Letters From Lisa – April 2022

Systems and processes are the essential building blocks of our companies. Every facet of our business—on the production floor, in the warehouse or in the office—is part of a system that can be managed or improved. A system is designed to connect all of an organization’s intricate parts and interrelated steps so they can work together for the achievement of success.

There are several reasons to implement a business system.

Improving Top-Line Performance: In short, a business system takes care of your future. It ensures if you know you are meeting your customers’ expectations, which is key to growing a healthy business.

Meeting Customer’s Expectations: If you use a system like a CRM and a systematic approach, your organization will be motivated to analyze, measure, compare and test all the possibilities of what your customers want and don’t want.

Employee Development: The goal of the development system is to enable proper education and opportunities to all employees so they can complete their work more efficiently and effectively.

Reduce Costs and Increase Profits: It has been proven time and again that the implementation of a sound business system helps reduce costs. However, a good business system is intended to reduce costs without taking the shortcuts that often lead to an erosion of profitability by lowering quality expectations or service levels.

Unfortunately, you can’t just go buy a business system, you must build it, and it includes 100 parts: an information system, an IT system, a CRM system, a production system, a drive Lisa nuts system and an etc.,etc., etc. system. The choices are many, and therefore the decisions are many, which is sometimes hard. I am by no means a system expert, but this month we will focus on sharing about the three that I do feel we have done well – the CRM, Inventory and Marketing Project Management. I have always believed that most every challenge in business can be solved if you 1) get the right system in place, 2) then develop the processes to properly use that system and then finally 3) ensure the people involved are in the right seat on the bus and are personally inspired to keep themselves accountable to these system and processes. So, you can see I believe systems are first. Why?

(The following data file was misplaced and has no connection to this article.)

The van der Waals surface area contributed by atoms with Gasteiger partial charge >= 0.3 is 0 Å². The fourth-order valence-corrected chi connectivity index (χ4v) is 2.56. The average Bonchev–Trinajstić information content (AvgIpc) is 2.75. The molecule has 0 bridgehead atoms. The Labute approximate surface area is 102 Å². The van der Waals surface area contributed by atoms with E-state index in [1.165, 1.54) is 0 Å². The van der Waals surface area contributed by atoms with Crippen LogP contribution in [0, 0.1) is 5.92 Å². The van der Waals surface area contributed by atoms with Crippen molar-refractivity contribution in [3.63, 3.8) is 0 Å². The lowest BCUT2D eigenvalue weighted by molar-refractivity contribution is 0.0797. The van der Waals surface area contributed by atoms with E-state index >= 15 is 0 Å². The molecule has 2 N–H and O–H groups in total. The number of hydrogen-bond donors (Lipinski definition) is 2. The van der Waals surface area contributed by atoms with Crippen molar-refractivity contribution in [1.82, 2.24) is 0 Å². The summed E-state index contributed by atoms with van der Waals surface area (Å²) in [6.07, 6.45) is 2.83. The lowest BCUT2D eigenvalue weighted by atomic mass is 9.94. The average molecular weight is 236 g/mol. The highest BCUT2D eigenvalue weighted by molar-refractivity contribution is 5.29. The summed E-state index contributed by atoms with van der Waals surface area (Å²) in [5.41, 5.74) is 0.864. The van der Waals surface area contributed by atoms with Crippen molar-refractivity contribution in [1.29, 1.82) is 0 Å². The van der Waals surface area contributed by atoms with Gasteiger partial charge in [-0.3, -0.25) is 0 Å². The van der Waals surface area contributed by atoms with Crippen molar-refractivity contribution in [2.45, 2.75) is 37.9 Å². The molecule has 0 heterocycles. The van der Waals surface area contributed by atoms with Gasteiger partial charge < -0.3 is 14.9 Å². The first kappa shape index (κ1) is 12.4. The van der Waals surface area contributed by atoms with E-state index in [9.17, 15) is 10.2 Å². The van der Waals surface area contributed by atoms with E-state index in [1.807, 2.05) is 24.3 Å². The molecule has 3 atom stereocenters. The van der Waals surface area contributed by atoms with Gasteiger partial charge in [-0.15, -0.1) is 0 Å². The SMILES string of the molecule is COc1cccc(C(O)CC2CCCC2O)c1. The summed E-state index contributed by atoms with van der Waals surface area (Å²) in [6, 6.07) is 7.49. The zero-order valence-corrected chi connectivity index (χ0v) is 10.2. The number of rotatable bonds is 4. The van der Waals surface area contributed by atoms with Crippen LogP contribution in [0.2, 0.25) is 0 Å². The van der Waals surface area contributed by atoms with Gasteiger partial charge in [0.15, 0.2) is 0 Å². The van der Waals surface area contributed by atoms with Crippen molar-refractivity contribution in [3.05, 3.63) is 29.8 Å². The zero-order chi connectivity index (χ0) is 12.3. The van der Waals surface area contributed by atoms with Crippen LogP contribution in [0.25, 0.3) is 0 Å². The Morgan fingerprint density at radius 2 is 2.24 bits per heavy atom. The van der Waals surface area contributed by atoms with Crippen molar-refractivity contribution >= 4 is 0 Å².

1. Systems provide consistency: With business systems, you can more easily produce the same products and services with the same level of consistency. Once you have created your systems and developed the processes engaged with the systems, your employees can easily be consistent.
  2. Change is easier to accomplish: Systems make a business predictable. So, when change impacts your business – which may often occur these days – knowing that becomes easier. You will also then better predict how the change should be handled.
  3. Training new employees becomes easier: New hires can be quickly integrated into your business when there is a system and a set of procedures for them to follow, so they know exactly what is expected.
  4. Staff can focus on what they do best: Once business systems are established and implemented, some activities can be performed on “autopilot.” Repetitive activities in your business become routine, so you and your team can focus on activities with higher payoffs.

Systems are what make businesses grow, flow, endure and be sustainable. Businesses that effectively use systems find themselves winning against their competition. I leave you with this thought. If you don’t have the resources or time to pick a “high tech” system don’t ignore this letter of ideas. At BioZyme, we have had to start with a paper “system” MANY times. What I have found is that what is not ok to say is, “I will get a system when I can afford it or once this or that happens.” DO IT now, even if it is using a concrete tablet.

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